01/13/2017 11:04AM

Zoccali: Marohn deserves an opportunity to drive top horses

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Vicki Wright
Jim Marohn Jr. is producing a strong R.O.I. for his backers.

When asked who the best drivers are in the sport of harness racing, just about every racing insider or fan rattles off the same names.  We hear John Campbell, Yannick Gingras, Tim Tetrick, Brian Sears, David Miller and so forth.  In addition to these drivers, all sporting different records on their resumes, they are also thought of as the best because they are the drivers everyone sees when the big money is on the line.

Harness racing is different than other sports though.  In baseball, if you can hit the ball 450 feet, it’s recognized by most, if not all, and you are considered a premier player.  In football, if you can throw for 4,500 yards, run for 1,500 yards or catch 100 passes, again, people recognize your ability.  It doesn’t matter who owns the team you play for.  He signs your paycheck, but the rest is up to you.  In harness racing, ability not only needs to be recognized, but drivers need to be given the opportunity to drive for the best stables in order to really gain the notoriety they deserve.

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When you hear the name Yannick Gingras, you think of trainers Ron Burke and Jimmy Takter.  Now, that is not to say that Gingras is considered as good as he is just because he drives for these two powerhouse stables.  In fact, Gingras amassed nearly the same amount in earnings for 2016 as he did in 2015, while Burke and Takter accrued $6.2 Million less in 2016 than 2015.  That tells you all you need to know about Gingras’ ability.  Granted, Burke and Takter (among others) gave Gingras the opportunities and of course, he made the most of it.  But unlike baseball, where once you step on a Major League diamond everyone has the chance to prove themselves, two harness drivers stepping on the track at the same time may not have the same opportunities.  After all, one could be driving for the most powerful stable in the country while the other is driving for a trainer with three horses.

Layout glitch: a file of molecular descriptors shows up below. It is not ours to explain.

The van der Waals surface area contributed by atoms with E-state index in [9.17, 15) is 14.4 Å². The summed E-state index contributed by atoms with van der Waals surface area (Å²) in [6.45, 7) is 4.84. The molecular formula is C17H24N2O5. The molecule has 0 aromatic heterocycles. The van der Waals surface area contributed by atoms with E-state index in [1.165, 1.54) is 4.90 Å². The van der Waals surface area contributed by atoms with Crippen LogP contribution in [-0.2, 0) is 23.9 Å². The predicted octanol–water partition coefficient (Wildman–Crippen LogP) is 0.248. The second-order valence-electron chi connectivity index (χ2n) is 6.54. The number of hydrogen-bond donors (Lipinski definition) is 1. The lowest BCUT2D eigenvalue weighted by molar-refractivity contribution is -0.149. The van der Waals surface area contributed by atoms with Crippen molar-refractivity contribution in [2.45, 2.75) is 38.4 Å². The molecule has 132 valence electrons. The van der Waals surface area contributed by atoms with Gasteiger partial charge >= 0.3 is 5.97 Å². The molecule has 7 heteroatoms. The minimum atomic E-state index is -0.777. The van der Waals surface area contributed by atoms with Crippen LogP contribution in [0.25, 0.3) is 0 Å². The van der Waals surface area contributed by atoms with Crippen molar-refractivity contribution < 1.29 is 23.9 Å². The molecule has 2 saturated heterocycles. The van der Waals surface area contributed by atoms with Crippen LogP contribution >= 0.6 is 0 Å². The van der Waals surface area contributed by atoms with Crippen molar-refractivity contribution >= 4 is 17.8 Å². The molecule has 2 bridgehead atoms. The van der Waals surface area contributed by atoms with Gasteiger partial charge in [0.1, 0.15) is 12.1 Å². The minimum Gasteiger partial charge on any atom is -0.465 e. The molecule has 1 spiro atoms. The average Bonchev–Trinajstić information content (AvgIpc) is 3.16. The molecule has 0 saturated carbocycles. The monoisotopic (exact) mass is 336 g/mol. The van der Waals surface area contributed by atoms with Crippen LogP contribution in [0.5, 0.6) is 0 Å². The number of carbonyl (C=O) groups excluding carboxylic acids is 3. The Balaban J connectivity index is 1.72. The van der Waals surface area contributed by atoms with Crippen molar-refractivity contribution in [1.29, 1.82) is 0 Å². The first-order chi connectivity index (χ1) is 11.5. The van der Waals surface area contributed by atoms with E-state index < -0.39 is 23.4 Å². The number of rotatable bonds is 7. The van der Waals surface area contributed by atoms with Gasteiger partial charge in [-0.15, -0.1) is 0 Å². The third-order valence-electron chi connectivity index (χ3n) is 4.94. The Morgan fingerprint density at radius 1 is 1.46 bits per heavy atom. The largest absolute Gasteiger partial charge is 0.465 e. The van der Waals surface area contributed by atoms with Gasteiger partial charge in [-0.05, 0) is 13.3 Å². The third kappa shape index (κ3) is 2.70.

Enter Jim Marohn Jr.  Marohn has been around much longer than people realize; he has been driving for 15 years. An owner of over 3,500 wins, Marohn has hit his best stride in the last two years, setting new personal highs in both wins and earnings each of those two seasons. 

Presently, Marohn is fourth in the driver standings at The Meadowlands, having won 27 races so far this meet.  In addition, he is one of only three drivers in the top 10 with a positive return on investment. In fact, his R.O.I. is by far, the best of any driver with at least three wins at 38%.  In other words, if you bet Marohn in all 214 races he has driven in, you would be showing a profit and a sizable one at that.  Marohn’s win percentage rate is 13%, which isn’t bad, but it is difficult to be winning at 13% and still show a positive return on investment, because after all, 87% of the time, Marohn is not winning the race.  This goes to show that Marohn is still driving many “longshots.”  For a comparison, Joe Bongirono wins at a similar 12% of the time and his return on investment is -53%.  In other words, if you bet on Bongiorno in every race, you have lost half your money so far.  Yannick Gingras, who has won at a 22% clip shows a return on investment of -36%.  How are these huge differences possible?  When Marohn gets the opportunity to drive a favorite, he wins more than he loses (13 for 23) and he also cashes big on horses that are not given much chance by the bettors.  Case in point, Mister Truth at 98-1, and eight other double-digit winners on the meet.

Marohn only drives favorites 12% of the time (25 of his 214 drives). Gingras is driving favorites 22% of the time (20 of his 90 drives).  Marohn is doing more with less.  That has been his story throughout the season.  That’s not to say Marohn is only driving for small stables.  He has gotten plenty of power with guys like Rob Harmon, or Daniel Gill in New York.  Marohn has certainly been making the most of his opportunities the past two seasons, even though they haven’t necessarily been as immense as the opportunities other drivers have been given.  It’s time for some of the bigger stables to recognize Marohn’s ability to get the most out of his horses and give him a chance to prove that on the biggest stage. 

Marohn got his start many years ago working for Bill Popfinger, traveling up and down the east coast doing quite a bit of work at Rockingham Park and Colonial Downs, even back then making the most of his opportunities.  He is a four-time driving champion at Tioga Downs and is now making his mark at both The Meadowlands and Pocono Downs.

Hopefully with many of the big-name drivers taking time off this winter, Marohn will be given the opportunity to drive for some of the bigger stables, inflating his numbers even more and perhaps opening the eyes of trainers and owners that can give him the chance to drive some Grand Circuit horses.  My advice to a trainer out there with stakes-caliber horses is strike while the iron is hot and give Marohn the opportunity before somebody else does.  The guy can drive.